CHILD AND YOUTH CARE
New Jersey court ruling clarifies
child-welfare agency's power over parents
The New Jersey Supreme Court on Wednesday
clarified when New Jersey's child welfare agency can quickly terminate
the rights of parents suspected of child abuse. The court issued a decision stemming from a 2001 case
in which the (NJ) Division of Youth and Family Services tried to
terminate a New Jersey father's parental rights based on “aggravating
circumstances” that made it unsafe for the three children to return to
their father's home.
The children, ages 16, 10, and 9, were placed with
grandparents in Florida after the 10-year-old came to school with
bruises and welt marks, according to the court ruling. The father was arrested and charged with assault and
child abuse and later admitted to the beating as a form of discipline,
but said it was a “grievous error” and that he wanted his children back.
Two North Jersey doctors examined the child and told
DYFS the child had been beaten “at least four to five” times, according
to court documents. The children have since been moved into foster care
after the grandparent's health deteriorated.
By law, the child welfare agency's first goal is to
reunify children with birth parents. But if that effort fails, the
agency can terminate parental rights and place the children up for
adoption. DYFS can skip those initial efforts to reunify a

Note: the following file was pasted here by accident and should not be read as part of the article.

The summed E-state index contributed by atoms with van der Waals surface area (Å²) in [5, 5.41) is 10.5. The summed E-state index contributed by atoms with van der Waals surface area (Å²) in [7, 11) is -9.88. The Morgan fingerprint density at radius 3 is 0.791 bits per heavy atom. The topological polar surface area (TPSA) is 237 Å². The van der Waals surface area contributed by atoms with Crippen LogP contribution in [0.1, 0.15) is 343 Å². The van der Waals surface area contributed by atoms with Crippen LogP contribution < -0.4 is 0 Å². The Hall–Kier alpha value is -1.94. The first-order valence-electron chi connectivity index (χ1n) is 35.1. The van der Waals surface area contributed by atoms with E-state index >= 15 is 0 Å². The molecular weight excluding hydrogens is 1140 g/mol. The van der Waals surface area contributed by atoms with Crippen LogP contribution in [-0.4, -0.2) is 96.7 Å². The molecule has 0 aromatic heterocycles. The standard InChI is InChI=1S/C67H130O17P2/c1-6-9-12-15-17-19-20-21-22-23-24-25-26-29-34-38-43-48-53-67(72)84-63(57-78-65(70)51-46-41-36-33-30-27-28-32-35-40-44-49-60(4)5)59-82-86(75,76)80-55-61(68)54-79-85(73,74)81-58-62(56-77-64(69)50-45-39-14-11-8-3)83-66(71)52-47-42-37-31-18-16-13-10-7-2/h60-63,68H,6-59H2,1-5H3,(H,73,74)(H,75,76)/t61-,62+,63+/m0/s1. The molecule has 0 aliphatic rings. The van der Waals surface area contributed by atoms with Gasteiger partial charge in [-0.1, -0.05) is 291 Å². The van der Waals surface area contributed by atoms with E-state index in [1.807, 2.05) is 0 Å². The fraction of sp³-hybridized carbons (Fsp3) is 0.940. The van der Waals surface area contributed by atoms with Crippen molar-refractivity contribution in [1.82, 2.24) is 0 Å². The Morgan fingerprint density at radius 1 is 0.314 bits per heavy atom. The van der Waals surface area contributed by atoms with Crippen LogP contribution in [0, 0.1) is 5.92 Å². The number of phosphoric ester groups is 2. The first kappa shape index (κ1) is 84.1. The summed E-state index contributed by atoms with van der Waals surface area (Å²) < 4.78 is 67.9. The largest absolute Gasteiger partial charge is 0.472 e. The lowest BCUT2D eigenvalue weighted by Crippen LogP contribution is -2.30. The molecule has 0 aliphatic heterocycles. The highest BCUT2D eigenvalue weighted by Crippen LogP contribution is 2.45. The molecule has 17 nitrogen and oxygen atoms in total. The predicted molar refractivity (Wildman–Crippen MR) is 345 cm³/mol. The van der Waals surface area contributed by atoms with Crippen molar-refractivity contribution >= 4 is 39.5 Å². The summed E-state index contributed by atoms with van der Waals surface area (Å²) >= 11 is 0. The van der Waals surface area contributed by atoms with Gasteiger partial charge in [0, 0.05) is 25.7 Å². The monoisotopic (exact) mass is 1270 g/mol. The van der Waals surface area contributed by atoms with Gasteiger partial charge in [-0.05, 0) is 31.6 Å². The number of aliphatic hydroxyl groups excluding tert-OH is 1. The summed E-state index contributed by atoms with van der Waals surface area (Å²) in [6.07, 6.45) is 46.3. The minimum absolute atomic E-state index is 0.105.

family and instead move aggressively toward terminating parental rights
if it proves “aggravating circumstances” make it too dangerous for a
child to be returned there. But the definition of those circumstances
remained open for debate.
The Supreme Court's ruling, written by Justice
Virginia Long, creates a new definition which says “aggravating
circumstances” are when abuse is “severe or repetitive” that the
“circumstances created by the parent's conduct create an unacceptably
high risk to the health, safety, and welfare of the child.” The new
definition was originally written by an appellate court, which the
Supreme Court affirmed in Wednesday's ruling.
The high court ordered the trial judge to take another
look at the father's case based on the newly defined category. However, it did not overturn the decision.
The other scenarios in which DYFS can go straight to
terminating parental rights are when the parent is convicted of a
serious crime, such as murder or rape of a child, or if parental rights
have been terminated for a previous child.
The Association of Children for New Jersey, which
filed a friend-of-the-court brief in the case, praised the Supreme
Court's ruling as one that will give more weight to a concept that
lacked clarity. “It at least acknowledges that there are certain cases
of serious abuse that should allow termination to be expedited, for the
sake of the child,” said associate director Mary Coogan, who argued the
case for ACNJ.
“It gives the trial courts, which are the ones making
the day-to-day decisions, some guidance.” Legal Services of New Jersey,
which represents impoverished clients, also filed a brief, urging the
court to clarify standards that allow DYFS to skip efforts to reunify
The group argued that the lack of a clear definition
“cut [the father] from his children without further consideration or
By Michelle Han
19 March 2004